We’re kicking off this year’s third annual State of the Tomato Report with our latest research, which shows that tomatoes are still the top crop for produce growers; 83% of Produce Grower readers are producing finished tomatoes or tomato transplants in a controlled environment. This year, growers, researchers and consumers alike are honed in on taste, deemed to be the most important attribute in a tomato crop by our grower respondents, an area of focus for researchers, and a desired trait for consumers who won’t settle for less.
On page 44, you can read about one of these growers, Huron Produce, that’s focused on sustainability as they produce the Suntastic brand of tomatoes.
If you’re among the 83% already growing tomatoes, or the 17% who may be interested in starting, you won’t want to miss University of Florida assistant professor of horticulture Celina Gómez’ seven greenhouse tomato crop management tips, starting on page 49.
Leslie Halleck shares her perspective on her favorite tomatoes, and how to connect with tomato-loving consumers (or those who despise them) on page 51. Two researchers at the Vineland Research and Innovation Centre have been on the quest for the tastiest tomato, and discuss their latest consumer research and breeding projects on page 54. Lastly, if you’re looking for a new tomato to try in your greenhouse, check out the varieties on page 55.
Growers weigh in
Types of tomatoes
Tomatoes are, by far, the most common produce crop being grown in controlled environments, and consumers are buying them regularly. U.S. consumers ate about 21.3 pounds of fresh tomatoes in 2016, up from about 20.5 in 2014 and 2015, according to the USDA-ERS 2016 Vegetables and Pulses Yearbook; this is the highest consumption by weight of any of the fresh products surveyed, besides potatoes. The next most popular crops are hot or sweet peppers, grown by 73% of growers, and cucumbers, grown by 65%.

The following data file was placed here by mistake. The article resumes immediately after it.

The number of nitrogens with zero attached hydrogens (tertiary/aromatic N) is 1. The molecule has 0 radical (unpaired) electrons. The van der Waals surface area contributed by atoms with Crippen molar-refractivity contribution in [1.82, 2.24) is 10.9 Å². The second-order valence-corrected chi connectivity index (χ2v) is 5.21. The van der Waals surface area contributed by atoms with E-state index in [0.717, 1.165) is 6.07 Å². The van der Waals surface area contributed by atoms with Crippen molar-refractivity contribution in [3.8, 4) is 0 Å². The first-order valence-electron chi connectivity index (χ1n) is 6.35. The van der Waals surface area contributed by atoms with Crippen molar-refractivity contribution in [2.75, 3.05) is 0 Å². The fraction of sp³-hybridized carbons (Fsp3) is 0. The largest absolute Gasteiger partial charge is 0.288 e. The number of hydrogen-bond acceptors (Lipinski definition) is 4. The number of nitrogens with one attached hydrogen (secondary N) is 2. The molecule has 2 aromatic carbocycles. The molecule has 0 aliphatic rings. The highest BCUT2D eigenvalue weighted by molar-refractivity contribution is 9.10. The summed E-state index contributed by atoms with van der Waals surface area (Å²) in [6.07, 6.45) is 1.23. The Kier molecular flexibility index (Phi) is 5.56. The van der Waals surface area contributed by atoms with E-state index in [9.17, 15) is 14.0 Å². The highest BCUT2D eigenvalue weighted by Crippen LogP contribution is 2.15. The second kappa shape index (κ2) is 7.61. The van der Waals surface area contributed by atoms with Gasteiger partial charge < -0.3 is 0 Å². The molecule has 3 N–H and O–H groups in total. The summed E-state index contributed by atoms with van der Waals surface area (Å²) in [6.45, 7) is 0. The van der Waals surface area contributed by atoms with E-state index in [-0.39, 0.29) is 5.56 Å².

The most popular tomatoes are the beefsteak varieties — about 69% of growers produce them. The next most popular tomatoes were cherry varieties (69% produce them) and heirlooms (62%). Overall, the average greenhouse is filled with about 25% beefsteak tomatoes, 20% heirloom tomatoes, 16% slicers, 13% cherry tomatoes, and about a fourth of it is made up of other varieties such as sauce, on-the-vine, grape and grafted plants.
This year, we’re seeing a 4% uptick in growers producing indeterminate tomatoes, and a slight increase in determinate tomato production. However, fewer growers are producing both determinate and indeterminate, down about 6-7% compared to the previous two years.
Perhaps unsurprisingly, flavor far outranked any other attribute for tomato crops. If a tomato doesn’t taste good, consumers won’t buy it again, and growers may end up with an unsellable crop. However, if the tastiest of tomatoes produces a very low yield or isn’t particularly disease resistant, growers may hesitate to grow it.
For more insights on what makes a tomato variety great, turn to page 51 for Leslie Halleck’s perspective on “restaurant tomatoes,” and page 53 to learn about the consumer research and breeding being done by the Vineland Research and Innovation Centre.
This year, 39% percent of respondents said they would increase their finished tomato production in 2017, while 30% said their tomato transplants would see an increase. Overall, those produce growers anticipating an increase in either finished or transplant production, or both, totaled 49% this year, compared to 39% last year.
One of the advantages of growing produce in a controlled environment is the ability to sell year-round, even in harsher climates. This year, we asked growers if they’re able to obtain different price points in different seasons, and nearly 40% said that they do. Presumably, growers are able to command a higher price when supply is low, such as during the winter months.